The Don Quixote Route refers to the journey that the protagonist of the novel El ingenioso hidalgo Don Quijote de la Mancha by Miguel de Cervantes followed in his adventures through the lands of La Mancha, mainly, as well as Aragon and Catalonia.

Its official ecotourism route, declared a European cultural itinerary by the Council of Europe, is 2,500 km long and is made up of a network of historic paths and perfectly marked livestock trails that link the places of greatest interest near the points mentioned in the novel. Although this does not follow criteria strictly linked to the literary work.

The adventures of Don Quixote have been universally disseminated through the translations that have been made of the novel. In La Mancha, Don Quixote is a symbol. His legend has generated a cultural tourism that allows us to contemplate the social and geographical reality that Cervantes masterfully described, considered the greatest figure in Spanish literature.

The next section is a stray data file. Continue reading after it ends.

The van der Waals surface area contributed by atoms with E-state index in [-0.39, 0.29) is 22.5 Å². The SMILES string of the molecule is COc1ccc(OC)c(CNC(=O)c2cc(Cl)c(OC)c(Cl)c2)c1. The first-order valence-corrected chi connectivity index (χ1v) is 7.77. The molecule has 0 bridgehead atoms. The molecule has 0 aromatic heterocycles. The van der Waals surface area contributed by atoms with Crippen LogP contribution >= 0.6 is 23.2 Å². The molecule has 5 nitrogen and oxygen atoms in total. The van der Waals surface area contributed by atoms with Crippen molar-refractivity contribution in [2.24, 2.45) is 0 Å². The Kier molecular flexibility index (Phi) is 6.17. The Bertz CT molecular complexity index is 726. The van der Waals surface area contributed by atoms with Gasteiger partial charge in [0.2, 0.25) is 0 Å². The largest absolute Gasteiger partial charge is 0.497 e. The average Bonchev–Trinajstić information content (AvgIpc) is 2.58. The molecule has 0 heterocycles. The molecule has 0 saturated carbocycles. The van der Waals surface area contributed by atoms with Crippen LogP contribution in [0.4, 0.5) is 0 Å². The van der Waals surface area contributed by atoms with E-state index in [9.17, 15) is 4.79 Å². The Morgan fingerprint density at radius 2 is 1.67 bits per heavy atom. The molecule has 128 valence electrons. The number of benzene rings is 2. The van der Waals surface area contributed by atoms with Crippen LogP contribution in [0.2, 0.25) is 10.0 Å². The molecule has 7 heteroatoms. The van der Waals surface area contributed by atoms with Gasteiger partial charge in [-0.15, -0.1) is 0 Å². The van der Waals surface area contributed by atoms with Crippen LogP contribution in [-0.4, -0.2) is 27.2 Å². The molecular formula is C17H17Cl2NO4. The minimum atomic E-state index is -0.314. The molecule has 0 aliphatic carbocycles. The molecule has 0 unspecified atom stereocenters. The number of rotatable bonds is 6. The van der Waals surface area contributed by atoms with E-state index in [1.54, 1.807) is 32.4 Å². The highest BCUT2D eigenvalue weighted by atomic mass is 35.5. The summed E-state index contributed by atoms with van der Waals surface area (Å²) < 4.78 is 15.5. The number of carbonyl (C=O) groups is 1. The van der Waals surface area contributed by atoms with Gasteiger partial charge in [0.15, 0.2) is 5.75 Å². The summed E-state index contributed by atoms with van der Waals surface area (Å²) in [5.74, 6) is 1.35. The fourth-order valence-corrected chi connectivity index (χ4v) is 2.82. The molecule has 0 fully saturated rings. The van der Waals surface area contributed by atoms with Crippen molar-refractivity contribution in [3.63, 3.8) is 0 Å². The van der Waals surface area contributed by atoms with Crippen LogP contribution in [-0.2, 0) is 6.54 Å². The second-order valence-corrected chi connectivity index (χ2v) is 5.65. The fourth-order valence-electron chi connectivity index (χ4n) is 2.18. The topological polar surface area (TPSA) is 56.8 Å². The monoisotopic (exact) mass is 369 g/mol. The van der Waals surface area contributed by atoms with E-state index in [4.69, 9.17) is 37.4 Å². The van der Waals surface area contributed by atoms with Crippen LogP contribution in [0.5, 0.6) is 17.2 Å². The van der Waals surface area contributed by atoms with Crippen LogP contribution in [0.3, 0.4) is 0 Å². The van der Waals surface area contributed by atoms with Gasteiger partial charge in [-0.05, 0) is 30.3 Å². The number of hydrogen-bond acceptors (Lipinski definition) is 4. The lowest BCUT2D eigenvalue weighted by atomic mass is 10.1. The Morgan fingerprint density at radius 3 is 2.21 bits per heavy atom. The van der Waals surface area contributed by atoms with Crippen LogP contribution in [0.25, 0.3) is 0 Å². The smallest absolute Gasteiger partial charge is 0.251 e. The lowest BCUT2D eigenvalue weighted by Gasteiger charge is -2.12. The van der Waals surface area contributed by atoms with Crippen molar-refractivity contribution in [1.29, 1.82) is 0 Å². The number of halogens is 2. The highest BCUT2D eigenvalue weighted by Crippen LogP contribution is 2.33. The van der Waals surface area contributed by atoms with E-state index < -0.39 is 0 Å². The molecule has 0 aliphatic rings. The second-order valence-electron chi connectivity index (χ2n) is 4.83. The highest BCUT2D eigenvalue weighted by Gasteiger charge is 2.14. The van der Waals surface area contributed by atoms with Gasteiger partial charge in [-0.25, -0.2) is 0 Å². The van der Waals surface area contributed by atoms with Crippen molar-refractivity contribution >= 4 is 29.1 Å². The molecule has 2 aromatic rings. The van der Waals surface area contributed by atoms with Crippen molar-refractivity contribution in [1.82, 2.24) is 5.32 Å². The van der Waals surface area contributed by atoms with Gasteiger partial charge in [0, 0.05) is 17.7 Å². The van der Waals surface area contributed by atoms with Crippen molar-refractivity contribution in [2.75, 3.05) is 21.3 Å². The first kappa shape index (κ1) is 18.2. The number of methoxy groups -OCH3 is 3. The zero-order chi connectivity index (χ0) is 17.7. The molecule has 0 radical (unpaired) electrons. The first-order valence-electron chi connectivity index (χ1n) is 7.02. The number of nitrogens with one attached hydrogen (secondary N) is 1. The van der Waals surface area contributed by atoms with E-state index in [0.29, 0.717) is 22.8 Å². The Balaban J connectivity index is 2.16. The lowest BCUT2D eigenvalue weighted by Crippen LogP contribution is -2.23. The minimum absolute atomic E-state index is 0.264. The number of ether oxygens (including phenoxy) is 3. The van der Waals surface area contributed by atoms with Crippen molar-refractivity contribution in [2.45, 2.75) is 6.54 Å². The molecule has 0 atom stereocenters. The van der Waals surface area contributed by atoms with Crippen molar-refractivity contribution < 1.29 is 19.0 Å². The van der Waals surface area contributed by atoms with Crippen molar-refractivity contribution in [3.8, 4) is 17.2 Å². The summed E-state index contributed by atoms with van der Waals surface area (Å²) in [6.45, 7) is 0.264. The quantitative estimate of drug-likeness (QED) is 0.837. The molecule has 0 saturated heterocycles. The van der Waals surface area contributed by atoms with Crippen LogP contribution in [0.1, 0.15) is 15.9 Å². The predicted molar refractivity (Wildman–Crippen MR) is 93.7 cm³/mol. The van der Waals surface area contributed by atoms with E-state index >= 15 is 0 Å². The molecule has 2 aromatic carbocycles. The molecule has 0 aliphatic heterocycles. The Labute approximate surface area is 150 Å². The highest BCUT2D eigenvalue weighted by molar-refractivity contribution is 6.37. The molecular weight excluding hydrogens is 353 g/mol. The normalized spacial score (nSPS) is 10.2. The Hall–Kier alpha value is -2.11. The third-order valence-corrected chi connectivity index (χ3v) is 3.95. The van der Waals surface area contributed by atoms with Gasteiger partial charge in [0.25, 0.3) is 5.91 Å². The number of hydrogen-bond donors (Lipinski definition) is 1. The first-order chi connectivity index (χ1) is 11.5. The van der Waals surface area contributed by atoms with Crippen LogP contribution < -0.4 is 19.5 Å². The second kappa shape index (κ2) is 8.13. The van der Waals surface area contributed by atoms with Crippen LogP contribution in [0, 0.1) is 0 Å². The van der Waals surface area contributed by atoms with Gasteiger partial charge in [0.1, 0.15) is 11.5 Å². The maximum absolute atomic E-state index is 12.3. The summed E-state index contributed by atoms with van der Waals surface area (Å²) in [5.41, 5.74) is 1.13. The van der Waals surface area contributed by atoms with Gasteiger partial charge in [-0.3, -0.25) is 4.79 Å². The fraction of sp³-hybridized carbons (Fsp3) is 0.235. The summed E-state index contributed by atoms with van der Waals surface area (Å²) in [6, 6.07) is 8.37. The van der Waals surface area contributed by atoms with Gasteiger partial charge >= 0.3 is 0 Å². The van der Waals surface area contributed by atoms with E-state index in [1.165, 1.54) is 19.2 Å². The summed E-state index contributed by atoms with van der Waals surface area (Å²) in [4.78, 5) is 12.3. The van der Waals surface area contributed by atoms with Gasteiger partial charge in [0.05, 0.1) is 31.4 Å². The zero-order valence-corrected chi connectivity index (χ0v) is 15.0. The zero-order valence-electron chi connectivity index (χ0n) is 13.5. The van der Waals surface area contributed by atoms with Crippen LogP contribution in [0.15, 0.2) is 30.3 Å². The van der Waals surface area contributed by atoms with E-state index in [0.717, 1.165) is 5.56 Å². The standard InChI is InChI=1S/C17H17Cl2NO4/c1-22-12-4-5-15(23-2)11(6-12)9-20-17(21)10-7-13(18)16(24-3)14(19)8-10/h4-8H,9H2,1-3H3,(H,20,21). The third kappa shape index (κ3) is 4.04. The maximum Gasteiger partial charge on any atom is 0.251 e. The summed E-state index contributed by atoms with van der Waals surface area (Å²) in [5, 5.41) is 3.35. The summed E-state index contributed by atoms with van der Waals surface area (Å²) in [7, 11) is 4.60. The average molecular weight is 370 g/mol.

The truth is that the vast majority of adventures of Don Quixote take place in La Mancha. For this reason, any route that allows us to discover the soul of La Mancha and its traditions could well be considered “our” Don Quixote route.

These are some of the most important towns that the route crosses, although some of them do not strictly belong to La Mancha, such as Sigüenza (Guadalajara) or Toledo. In most of them there is also the possibility of obtaining information on any aspect of the route.

In Castilla-La Mancha: Albacete, Alcaraz, Almagro, Atienza, Belmonte, Ciudad Real, Consuegra, Campo de Criptana, El Toboso, Sigüenza, Tembleque, Toledo, Valdepeñas, Villanueva de los Infantes.

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